President Ma Ying-jeou (馬英九) yesterday defended the proposed referendum on the controversial construction of the Fourth Nuclear Power Plant in New Taipei City’s (新北市) Gongliao District (貢寮), in response to business groups’ concerns about the possibility of electricity price rises if construction of the plant is halted.
Whether the construction of the power plant should be ceased and whether the nation should depend on nuclear power are issues at national security level, and a referendum is the way to help the public reach a consensus and make a final decision on the issues, he said.
“We will make all the information open and transparent, so that people can understand the issue and make an informed choice. Nuclear power is an economic policy, but also a choice of core values for some people. That’s why I fully support the premier’s referendum proposal,” he said, while attending a spring gathering of industrial and business groups in Taipei.
Speaking at the gathering, Taiwan Electrical and Electronic Manufacturers Association chairman Arthur Chiao (焦佑鈞) expressed concern about an increase in electricity prices if construction of the power plant was halted.
He suggested that the government adopt the same electricity fee adjustment for both industrial and household users, so that the public can come to understand the consequences of halting the power plant’s construction and cast their votes in a referendum accordingly.
Chiao’s comments reflected worries from industry that electricity prices could soar without the Fourth Nuclear Power Plant.
The Ministry of Economic Affairs has also warned that electricity prices could increase by 40 percent if the Fourth Nuclear Power Plant is prevented from becoming operational, while the first and second nuclear power plants are retired.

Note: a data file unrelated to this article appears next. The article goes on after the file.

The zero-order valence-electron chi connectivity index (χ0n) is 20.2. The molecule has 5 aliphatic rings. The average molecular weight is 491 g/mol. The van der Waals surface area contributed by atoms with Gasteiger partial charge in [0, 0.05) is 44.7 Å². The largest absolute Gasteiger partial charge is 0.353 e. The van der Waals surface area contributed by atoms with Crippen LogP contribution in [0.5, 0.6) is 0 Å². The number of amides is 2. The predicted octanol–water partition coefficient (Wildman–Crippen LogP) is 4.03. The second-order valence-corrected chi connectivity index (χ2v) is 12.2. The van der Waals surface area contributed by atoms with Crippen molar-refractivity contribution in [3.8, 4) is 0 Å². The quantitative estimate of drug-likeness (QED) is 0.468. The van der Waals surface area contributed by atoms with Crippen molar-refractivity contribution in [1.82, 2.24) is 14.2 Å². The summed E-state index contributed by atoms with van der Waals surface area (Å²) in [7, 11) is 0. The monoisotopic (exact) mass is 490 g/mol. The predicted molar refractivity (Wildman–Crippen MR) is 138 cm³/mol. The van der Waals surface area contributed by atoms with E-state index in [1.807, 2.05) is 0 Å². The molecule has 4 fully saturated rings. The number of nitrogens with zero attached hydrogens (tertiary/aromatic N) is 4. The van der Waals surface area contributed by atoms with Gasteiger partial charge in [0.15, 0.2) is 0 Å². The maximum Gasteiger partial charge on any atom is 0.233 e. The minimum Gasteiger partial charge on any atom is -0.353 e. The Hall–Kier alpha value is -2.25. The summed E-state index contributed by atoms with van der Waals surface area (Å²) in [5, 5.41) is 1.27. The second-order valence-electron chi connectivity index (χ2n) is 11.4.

Ma said the nuclear power issue has been bothering the nation for decades and he expected that a national referendum would solve the longstanding problem, calling for the people to understand all the realities of the issue before making their decisions.
Premier Jiang Yi-huah (江宜樺) said a nuclear-free homeland remained the government’s ultimate goal and letting the Fourth Nuclear Power Plant begin commercial operations while ensuring it is safe would keep the electricity price stable.
He proposed a national referendum to determine whether construction of the power plant should be completed, because society is divided on the issue, while assuring that the government would not allow a nuclear power disaster like the one in Japan to happen in Taiwan.
“We will rather sacrifice a nuclear power plant that is worth millions of dollars than put people’s lives under threat,” Jiang said.
He added that he was willing to sit down with anti-nuclear groups after their planned rally on Saturday.
Additional reporting by Shih Hsiu-chuan